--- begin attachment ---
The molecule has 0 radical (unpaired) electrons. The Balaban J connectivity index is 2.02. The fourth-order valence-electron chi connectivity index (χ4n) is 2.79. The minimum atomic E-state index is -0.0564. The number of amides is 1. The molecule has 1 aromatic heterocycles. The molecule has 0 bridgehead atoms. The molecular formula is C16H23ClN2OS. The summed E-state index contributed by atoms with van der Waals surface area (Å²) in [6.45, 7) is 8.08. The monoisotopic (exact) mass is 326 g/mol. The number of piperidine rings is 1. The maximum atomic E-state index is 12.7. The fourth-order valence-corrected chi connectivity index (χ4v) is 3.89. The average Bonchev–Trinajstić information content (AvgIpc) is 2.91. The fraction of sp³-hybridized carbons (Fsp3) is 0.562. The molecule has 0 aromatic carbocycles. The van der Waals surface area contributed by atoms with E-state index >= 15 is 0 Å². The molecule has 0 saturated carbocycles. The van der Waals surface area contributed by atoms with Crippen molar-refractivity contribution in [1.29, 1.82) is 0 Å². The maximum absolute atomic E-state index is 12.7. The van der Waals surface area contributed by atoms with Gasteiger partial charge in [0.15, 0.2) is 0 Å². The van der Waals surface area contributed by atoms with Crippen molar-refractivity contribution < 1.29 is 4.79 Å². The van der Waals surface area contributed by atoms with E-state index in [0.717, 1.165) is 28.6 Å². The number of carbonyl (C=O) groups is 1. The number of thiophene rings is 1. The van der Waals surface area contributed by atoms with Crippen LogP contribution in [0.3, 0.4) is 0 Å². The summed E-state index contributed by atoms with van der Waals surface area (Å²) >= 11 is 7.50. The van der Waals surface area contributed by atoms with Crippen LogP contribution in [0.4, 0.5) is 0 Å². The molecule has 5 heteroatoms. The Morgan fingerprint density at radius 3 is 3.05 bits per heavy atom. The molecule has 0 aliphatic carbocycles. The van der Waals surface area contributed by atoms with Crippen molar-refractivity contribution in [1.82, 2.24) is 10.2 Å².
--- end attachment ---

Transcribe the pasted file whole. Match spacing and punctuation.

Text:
The molecule has 0 radical (unpaired) electrons. The Balaban J connectivity index is 2.02. The fourth-order valence-electron chi connectivity index (χ4n) is 2.79. The minimum atomic E-state index is -0.0564. The number of amides is 1. The molecule has 1 aromatic heterocycles. The molecule has 0 bridgehead atoms. The molecular formula is C16H23ClN2OS. The summed E-state index contributed by atoms with van der Waals surface area (Å²) in [6.45, 7) is 8.08. The monoisotopic (exact) mass is 326 g/mol. The number of piperidine rings is 1. The maximum atomic E-state index is 12.7. The fourth-order valence-corrected chi connectivity index (χ4v) is 3.89. The average Bonchev–Trinajstić information content (AvgIpc) is 2.91. The fraction of sp³-hybridized carbons (Fsp3) is 0.562. The molecule has 0 aromatic carbocycles. The van der Waals surface area contributed by atoms with E-state index >= 15 is 0 Å². The molecule has 0 saturated carbocycles. The van der Waals surface area contributed by atoms with Crippen molar-refractivity contribution in [1.29, 1.82) is 0 Å². The maximum absolute atomic E-state index is 12.7. The van der Waals surface area contributed by atoms with Gasteiger partial charge in [0.15, 0.2) is 0 Å². The van der Waals surface area contributed by atoms with Crippen molar-refractivity contribution < 1.29 is 4.79 Å². The van der Waals surface area contributed by atoms with E-state index in [0.717, 1.165) is 28.6 Å². The number of carbonyl (C=O) groups is 1. The number of thiophene rings is 1. The van der Waals surface area contributed by atoms with Crippen LogP contribution in [0.3, 0.4) is 0 Å². The summed E-state index contributed by atoms with van der Waals surface area (Å²) >= 11 is 7.50. The van der Waals surface area contributed by atoms with Crippen LogP contribution in [0.4, 0.5) is 0 Å². The molecule has 5 heteroatoms. The Morgan fingerprint density at radius 3 is 3.05 bits per heavy atom. The molecule has 0 aliphatic carbocycles. The van der Waals surface area contributed by atoms with Crippen molar-refractivity contribution in [1.82, 2.24) is 10.2 Å².